2.3) This occurs in certain cases but is never spelt out openly or consciously stated. Indeed, I would go further and say that the financial sustainability of the dfi model has never, to the best of my knowledge, been the subject of serious analysis and discussion between academia, development think-tanks or shareholders. Any review of the future of CDC, which in its early days, as I recall, received regular funding from HMG, should start with an analysis as to the willingness or not, as the case might be, of HMG to accept, or at least mitigate, possible losses as this will condition i.e. what sort of business CDC should undertake and also in what countries it should be active. For what it is worth I personally feel that the present fund of funds model is too narrow (and predicated on an over-optimistic assessment of the possible response from the private sector to better governance and economic performance in developing countries) and that a well-balanced dfi should be able to provide both loans and equity, the latter directly and also through funds. In my opinion, there is still a need for loan finance from public sector sources even if the conventional wisdom suggests that the private sector will provide it

3) What sort of DFI for the UK

3.1) My starting point here is that the development ‘industry’, for that is what it has become over the past 40 years, is over-crowded these days and had it been subjected to the process of rationalisation that private industry and banking has undergone in the last 15-20 years, there would be fewer dfis and the industry would be more efficient. The counter-argument that the existence of ever more dfis ensures competition begs the question of whether dfis are sustainable in a purely competitive paradigm. So far I have seen no evidence to support this. And if there is one part of the world which should take the lead in rationalising the industry it is the member states of the EU, which collectively are the largest aid donors in the world, are also major shareholders of the World Bank/IFC and the regional development banks, as well as of 12-15 national dfis such as CDC, which, as a pure equity investor, sits at one end of the spectrum.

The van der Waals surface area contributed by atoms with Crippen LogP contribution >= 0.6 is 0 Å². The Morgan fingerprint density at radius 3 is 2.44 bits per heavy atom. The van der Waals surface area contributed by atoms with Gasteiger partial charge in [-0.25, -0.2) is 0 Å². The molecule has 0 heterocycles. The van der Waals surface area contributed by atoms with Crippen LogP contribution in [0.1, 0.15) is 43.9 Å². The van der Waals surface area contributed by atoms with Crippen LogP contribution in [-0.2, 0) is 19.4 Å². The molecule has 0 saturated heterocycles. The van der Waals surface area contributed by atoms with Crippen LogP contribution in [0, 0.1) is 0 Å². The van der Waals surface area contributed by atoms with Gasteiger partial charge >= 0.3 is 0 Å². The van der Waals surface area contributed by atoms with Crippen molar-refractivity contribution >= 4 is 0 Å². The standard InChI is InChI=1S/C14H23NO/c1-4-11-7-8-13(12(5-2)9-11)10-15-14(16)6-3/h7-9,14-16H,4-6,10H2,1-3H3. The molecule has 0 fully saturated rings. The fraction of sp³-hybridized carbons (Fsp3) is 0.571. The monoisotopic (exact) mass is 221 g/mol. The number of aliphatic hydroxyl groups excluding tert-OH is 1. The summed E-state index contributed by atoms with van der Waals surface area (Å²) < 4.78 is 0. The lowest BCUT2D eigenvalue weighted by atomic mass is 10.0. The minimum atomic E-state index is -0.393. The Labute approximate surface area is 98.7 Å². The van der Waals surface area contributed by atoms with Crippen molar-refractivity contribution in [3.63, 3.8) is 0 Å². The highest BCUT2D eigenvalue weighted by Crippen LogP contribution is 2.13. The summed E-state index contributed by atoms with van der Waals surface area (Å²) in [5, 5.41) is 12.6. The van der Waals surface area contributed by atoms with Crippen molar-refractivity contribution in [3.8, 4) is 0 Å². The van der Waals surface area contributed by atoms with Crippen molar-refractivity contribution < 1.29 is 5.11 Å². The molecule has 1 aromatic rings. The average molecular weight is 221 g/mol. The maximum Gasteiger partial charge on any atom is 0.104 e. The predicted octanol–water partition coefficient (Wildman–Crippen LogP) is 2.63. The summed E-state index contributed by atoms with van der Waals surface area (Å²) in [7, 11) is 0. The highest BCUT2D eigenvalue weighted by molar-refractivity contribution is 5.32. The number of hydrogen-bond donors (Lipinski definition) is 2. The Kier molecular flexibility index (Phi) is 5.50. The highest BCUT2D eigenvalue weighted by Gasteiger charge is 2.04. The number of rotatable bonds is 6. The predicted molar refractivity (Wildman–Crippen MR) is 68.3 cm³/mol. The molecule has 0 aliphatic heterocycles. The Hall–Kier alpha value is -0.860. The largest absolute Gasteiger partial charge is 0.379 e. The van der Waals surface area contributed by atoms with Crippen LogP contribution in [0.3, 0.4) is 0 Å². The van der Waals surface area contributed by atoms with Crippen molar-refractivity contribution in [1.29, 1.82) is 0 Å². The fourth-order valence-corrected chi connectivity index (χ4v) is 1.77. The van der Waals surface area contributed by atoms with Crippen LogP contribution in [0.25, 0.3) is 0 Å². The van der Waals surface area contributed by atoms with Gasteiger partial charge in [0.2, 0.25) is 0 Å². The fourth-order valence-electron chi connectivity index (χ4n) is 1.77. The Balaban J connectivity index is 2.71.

3.2) So the issue for the UK, one of the most important donor countries in the world, is what sort of dfi should it have in the future. In my opinion, it should be something between the CDC of the 1970s and the fund of funds model the 2000s, one that can work with both the private and the public sector, provided that the projects and companies that it supports in the latter operate on a commercial basis, and one that can make loans and take equity investments both directly and through funds. Equally, a minority private sector shareholding of interested partners or non-profit organisations is something that should be studied as I believe that this ensures a better-balanced governance system.

3.3) This is easy to say and much of it arguably common-sense but the devil is in the detail, especially how such an institution is funded, as well as being financed over time, what its objectives are and probably, most importantly, what system of incentives/disincentives is put in place to motivate its staff. With respect to the latter this goes beyond the pure pecuniary and in this I would agree with the Secretary of State when he said that it is possible to attract people with remuneration that is fair and appropriate. But it is more than that and includes the various checks, balances and public oversight to which dfis are increasingly, and rightly, subject today. In this the shareholders need to take a more active, as well as balanced and holistic role than, judging from the terms of reference of the inquiry, appears to have been the case with CDC lately and, I dare say, with other similar dfis. Otherwise, it is difficult to understand how the criticisms levied at CDC were allowed to reach the public stage and suggests that the existing fund of funds model, with its exclusive private sector focus and raison d’etre, has led to its being treated with a certain amount of detachment by its shareholder. This is, of course, pure conjecture but I have observed a tendency towards myopic governance in other like institutions.